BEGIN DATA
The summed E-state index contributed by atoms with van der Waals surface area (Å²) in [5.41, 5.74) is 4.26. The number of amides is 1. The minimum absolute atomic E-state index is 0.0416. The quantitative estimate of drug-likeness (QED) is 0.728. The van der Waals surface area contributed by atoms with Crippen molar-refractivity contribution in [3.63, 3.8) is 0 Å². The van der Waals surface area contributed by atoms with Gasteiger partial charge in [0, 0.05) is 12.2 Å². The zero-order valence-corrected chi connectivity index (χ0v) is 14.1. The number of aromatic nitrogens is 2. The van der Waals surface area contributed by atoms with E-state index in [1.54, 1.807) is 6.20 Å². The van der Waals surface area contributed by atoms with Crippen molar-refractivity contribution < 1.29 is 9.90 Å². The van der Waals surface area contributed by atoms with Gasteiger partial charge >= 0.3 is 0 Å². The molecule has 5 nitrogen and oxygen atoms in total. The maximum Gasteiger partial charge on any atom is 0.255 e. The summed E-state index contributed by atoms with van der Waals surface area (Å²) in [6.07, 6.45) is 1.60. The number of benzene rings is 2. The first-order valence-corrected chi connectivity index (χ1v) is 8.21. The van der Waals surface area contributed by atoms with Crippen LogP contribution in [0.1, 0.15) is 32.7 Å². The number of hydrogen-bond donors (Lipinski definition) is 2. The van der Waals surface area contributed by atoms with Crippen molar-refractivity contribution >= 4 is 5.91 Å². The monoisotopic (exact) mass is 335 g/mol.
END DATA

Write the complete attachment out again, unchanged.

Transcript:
The summed E-state index contributed by atoms with van der Waals surface area (Å²) in [5.41, 5.74) is 4.26. The number of amides is 1. The minimum absolute atomic E-state index is 0.0416. The quantitative estimate of drug-likeness (QED) is 0.728. The van der Waals surface area contributed by atoms with Crippen molar-refractivity contribution in [3.63, 3.8) is 0 Å². The van der Waals surface area contributed by atoms with Gasteiger partial charge in [0, 0.05) is 12.2 Å². The zero-order valence-corrected chi connectivity index (χ0v) is 14.1. The number of aromatic nitrogens is 2. The van der Waals surface area contributed by atoms with E-state index in [1.54, 1.807) is 6.20 Å². The van der Waals surface area contributed by atoms with Crippen molar-refractivity contribution < 1.29 is 9.90 Å². The van der Waals surface area contributed by atoms with Gasteiger partial charge >= 0.3 is 0 Å². The molecule has 5 nitrogen and oxygen atoms in total. The maximum Gasteiger partial charge on any atom is 0.255 e. The summed E-state index contributed by atoms with van der Waals surface area (Å²) in [6.07, 6.45) is 1.60. The number of benzene rings is 2. The first-order valence-corrected chi connectivity index (χ1v) is 8.21. The van der Waals surface area contributed by atoms with Crippen LogP contribution in [0.1, 0.15) is 32.7 Å². The number of hydrogen-bond donors (Lipinski definition) is 2. The van der Waals surface area contributed by atoms with Crippen molar-refractivity contribution >= 4 is 5.91 Å². The monoisotopic (exact) mass is 335 g/mol.